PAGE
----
K: Yes. But this space of potential that our love created, that brought me into a love beyond my family, particularly my mother, and also beyond friendship, certainly into my first understandings of the spiritual, also brought me into existentialism, loss, and forms of confusion that were not all sanctified or supported. I was bereft and adrift at times. Not seeing alternative models of love, radicality of relationships, other genderqueer bodies, or to put it simply, gay people around me was extremely painful. For as many examples of well-modeled love that I can remember, I can also remember an equal or greater number of adults, peers, and siblings who left me feeling isolated and humiliated.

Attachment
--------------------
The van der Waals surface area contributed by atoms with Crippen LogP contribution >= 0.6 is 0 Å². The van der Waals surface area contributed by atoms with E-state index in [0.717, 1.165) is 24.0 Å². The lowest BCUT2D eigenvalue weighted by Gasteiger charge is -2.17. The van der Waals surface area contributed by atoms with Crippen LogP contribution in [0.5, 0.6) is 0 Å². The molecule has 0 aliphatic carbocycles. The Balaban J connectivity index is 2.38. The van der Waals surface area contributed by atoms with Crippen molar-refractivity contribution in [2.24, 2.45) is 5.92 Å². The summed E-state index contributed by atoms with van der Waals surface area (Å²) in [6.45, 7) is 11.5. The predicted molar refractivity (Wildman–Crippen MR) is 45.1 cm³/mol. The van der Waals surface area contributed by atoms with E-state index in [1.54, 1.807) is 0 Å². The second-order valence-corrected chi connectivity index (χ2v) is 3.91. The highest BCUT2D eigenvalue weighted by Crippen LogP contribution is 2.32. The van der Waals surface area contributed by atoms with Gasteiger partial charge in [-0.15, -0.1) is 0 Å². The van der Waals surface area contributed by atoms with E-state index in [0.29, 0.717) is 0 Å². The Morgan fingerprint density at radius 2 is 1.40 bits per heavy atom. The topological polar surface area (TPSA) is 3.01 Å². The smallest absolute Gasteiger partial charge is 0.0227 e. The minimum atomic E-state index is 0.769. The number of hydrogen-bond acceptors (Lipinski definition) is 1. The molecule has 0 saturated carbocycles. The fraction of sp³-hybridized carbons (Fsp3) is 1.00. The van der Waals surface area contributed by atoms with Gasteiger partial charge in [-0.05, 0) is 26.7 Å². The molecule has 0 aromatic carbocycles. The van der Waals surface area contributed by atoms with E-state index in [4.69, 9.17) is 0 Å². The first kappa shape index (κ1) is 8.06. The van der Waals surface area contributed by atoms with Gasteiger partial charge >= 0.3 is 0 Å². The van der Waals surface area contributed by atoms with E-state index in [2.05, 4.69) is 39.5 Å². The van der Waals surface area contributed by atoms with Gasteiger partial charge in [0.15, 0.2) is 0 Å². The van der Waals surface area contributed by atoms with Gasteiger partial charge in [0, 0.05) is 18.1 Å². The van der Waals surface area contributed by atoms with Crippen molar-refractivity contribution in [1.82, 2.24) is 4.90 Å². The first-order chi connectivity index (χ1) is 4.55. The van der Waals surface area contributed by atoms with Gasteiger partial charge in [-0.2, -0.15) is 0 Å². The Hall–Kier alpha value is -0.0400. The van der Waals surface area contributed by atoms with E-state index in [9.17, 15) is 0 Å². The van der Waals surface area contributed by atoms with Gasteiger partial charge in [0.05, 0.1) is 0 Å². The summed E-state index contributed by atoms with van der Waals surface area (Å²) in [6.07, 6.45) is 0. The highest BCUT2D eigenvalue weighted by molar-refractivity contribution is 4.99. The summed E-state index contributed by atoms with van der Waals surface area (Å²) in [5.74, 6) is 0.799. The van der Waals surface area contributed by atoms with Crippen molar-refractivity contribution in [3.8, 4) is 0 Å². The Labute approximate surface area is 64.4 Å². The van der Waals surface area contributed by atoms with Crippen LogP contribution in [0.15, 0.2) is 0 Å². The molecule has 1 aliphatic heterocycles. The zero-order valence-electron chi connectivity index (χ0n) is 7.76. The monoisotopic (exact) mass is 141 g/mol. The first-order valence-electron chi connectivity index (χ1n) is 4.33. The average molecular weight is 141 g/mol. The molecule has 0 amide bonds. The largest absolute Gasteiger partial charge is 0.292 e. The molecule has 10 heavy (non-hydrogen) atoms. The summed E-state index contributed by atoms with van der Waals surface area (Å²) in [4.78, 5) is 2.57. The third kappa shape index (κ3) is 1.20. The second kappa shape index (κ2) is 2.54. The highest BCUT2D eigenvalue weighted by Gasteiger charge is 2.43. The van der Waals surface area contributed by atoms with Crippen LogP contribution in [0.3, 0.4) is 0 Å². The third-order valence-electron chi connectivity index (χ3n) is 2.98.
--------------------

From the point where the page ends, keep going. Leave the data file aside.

I am grateful that I fell in love and that this love was reciprocated so that we could be given real experiences that challenged and formed us as people. This is stuff not to be taken for granted. I’m reluctant to only cast it all in a nostalgic or idealistic light. It was messy. You mentioned teaching and making art through love now, and I feel the same, but I also teach and make art through loss, examining power, vulnerability, and shame. The love that I share is an attempt to build spaces for real feelings. There is a lot of play and experimentation, a lot of laughter and light, but I’m also interested in creating room for the other stuff that I felt there was not a lot of room for. Maybe this is the space of confusion you speak of. I grew up in a house where my parents gave me a lot of freedom, but it was also an emotionally stunted house, where I was the live wire about to set the place ablaze at any moment. The only place I felt like me was on my bedroom floor making art, listening to music, or alone with you on your roof. That might sound very dreamy, and it was, but it was also suburbia in the 90’s in Boca fucking Raton. It certainly had its limitations.